For nearly eight years the country has been groaning beneath the terrible and crushing rule of Democracy. Both as a party, and in their individual leaders, they have been uniformly false, tyrannical and anti-Democratic in their administration of public affairs. The people have been unblushingly robbed of money and of rights. Slavery and slave institutions have been exalted and thrust upon an unwilling people—the profits of the few have been regarded rather than the just rights of the many, and corruption of the vilest and most venial character in high places, is proved and undenied, and the interests of the great West most brutually sacrificed. And, now another demand is to be made upon the people, that they elect another, so called Democratic Administration, and submit for another term of four years to similar or greater wrongs.

The people are tired of this. Sick and disgusted with this state of things, they will throw off the yoke. The name of Democracy, once so fair and holy, has become a stench in the nostrils of all honest men, and the party which disgraces it will be effectually disarmed of power.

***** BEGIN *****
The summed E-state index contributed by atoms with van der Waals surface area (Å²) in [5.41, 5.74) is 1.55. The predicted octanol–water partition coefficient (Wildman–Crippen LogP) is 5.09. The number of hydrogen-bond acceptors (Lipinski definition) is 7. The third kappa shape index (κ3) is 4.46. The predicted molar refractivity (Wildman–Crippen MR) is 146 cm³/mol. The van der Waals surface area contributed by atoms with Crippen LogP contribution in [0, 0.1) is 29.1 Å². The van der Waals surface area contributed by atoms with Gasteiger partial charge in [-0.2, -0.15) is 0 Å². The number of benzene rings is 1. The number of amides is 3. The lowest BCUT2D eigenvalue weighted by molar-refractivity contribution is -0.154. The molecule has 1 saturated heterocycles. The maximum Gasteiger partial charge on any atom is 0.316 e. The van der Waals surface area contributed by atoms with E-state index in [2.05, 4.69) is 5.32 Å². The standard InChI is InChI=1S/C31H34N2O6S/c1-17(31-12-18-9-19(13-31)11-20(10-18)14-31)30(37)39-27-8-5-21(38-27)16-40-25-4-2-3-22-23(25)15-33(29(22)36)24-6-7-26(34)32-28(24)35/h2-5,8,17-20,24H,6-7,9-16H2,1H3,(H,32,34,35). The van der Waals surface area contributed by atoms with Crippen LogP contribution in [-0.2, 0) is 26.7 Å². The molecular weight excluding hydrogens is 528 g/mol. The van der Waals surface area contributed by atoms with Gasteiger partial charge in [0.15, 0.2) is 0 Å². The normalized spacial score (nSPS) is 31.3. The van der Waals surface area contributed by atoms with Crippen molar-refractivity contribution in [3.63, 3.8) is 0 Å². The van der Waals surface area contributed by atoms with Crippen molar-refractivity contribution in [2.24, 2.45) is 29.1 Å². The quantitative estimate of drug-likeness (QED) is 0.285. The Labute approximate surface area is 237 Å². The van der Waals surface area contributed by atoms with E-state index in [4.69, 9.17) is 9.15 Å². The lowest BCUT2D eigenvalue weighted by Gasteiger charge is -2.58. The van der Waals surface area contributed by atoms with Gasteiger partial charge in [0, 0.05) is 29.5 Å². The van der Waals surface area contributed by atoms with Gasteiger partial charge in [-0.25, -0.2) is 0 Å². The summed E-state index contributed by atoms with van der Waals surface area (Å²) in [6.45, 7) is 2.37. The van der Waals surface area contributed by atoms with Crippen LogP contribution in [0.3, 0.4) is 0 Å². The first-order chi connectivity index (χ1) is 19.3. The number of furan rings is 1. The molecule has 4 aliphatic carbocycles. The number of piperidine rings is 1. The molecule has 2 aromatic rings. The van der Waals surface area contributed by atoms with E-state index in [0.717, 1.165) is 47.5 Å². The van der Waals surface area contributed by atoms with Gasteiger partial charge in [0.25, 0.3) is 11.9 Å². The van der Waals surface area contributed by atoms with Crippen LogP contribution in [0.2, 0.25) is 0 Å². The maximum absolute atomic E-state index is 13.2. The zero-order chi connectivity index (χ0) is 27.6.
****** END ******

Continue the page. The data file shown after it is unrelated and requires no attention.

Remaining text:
The people are in earnest. Threats of disunion freely made by Southern fire-eaters, are as the idle wind which men regard not. The Union was to be dissolved when a Republican was elected Speaker, but when the time came, those who had cried the loudest, now bowed and cringed the lowest. So it will be again.

Kansas may not have a voice in the Convention. If so, it will be the work of the Democracy, who have refused her admission to the Union. But let this not deter us from the work. Let all good men and true, from this time and all the time, work with their might while the day lasts.